Saliva for diagnosis

The main reason why saliva is garnering that much attention is because of its property of being a filtrated fraction of blood, as such its composition reflects the body’s physiological state. In addition, saliva collection is safer, simpler, and is non-invasive when compared to that of blood. For the diseases where saliva is used for detection, the medium showed great promise and high clinical appeal [5].

Despite that, saliva analysis is considered less reliable than blood or urine analysis; the reason for that is the high difficulty in managing the salivary matrix due to the influence of salivary flow rate on its pH and composition; while also containing lower concentration of said analytes to begin with [7]. In addition, collection methods affect salivary composition greatly, the use of cotton swabs and/or chewing gum to stimulate salivary secretion for example have an effect on decreasing protein concentration while increasing salivary flow rate; while passive drool have the opposite effect that can be attributed to which salivary gland is activated during salivary collection [8].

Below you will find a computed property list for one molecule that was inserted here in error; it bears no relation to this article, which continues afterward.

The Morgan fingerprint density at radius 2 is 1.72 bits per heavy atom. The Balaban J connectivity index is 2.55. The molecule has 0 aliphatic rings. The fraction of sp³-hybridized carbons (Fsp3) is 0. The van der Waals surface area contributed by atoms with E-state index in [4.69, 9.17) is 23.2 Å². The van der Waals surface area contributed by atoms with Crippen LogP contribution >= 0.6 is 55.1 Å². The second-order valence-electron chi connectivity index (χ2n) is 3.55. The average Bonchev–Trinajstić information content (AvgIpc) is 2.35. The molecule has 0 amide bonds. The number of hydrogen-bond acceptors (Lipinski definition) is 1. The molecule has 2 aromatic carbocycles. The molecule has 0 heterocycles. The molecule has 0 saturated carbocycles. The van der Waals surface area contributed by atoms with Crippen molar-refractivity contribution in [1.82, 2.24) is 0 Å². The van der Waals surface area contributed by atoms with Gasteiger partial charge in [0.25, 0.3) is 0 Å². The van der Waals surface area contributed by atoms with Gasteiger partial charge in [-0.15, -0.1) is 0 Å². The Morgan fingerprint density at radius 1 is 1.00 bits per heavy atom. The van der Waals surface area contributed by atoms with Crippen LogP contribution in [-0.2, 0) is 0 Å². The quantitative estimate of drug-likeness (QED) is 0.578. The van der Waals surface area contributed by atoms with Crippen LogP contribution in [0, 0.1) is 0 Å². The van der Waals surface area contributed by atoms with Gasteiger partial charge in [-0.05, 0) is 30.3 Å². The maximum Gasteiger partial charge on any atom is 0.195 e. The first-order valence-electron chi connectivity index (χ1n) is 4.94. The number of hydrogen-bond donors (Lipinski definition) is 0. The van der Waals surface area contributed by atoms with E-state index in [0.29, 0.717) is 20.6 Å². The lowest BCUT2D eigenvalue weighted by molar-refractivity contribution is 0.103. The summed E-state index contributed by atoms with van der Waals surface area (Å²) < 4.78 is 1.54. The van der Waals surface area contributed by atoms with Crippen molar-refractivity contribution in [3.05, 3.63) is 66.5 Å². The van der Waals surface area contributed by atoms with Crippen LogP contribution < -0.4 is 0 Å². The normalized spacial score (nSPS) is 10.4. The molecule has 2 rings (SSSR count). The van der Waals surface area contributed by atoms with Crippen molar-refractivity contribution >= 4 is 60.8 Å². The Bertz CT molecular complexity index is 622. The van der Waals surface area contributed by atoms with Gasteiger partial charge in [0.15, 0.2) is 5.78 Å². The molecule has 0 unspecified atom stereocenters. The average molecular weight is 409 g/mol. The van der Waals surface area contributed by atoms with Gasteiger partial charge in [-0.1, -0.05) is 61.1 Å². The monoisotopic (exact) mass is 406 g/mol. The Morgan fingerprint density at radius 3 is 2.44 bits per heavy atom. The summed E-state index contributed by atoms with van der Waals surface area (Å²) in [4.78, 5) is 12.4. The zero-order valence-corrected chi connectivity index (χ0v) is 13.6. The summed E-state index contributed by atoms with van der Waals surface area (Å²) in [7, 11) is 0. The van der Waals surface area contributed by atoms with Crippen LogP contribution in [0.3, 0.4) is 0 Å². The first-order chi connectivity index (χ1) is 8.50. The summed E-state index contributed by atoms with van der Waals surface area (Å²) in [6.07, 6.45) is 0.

Saliva and breast cancer

Not many articles have explored the potential of using saliva to detect breast cancer protein biomarkers [1]; the most prominent article regarding this subject was written by Streckfus et al. [9], nearly 20 years ago, it highlighted the correlation of six breast cancer biomarkers found in saliva and their relation to the progression of the disease, these biomarkers will be explained further bellow. However, the small number of participants of this research cast doubt. Since then however, many researchers have focused their attention on Mucin 1 and on Human Epithelial Receptor 2 (HER2) [10-14], while others have focused on other non-protein biomarkers such as microRNA, and metabolomics [4], however, discussing nonprotein antigens is beyond the scope of this review.


Breast Cancer Biomarkers

Epidermal growth factor receptors family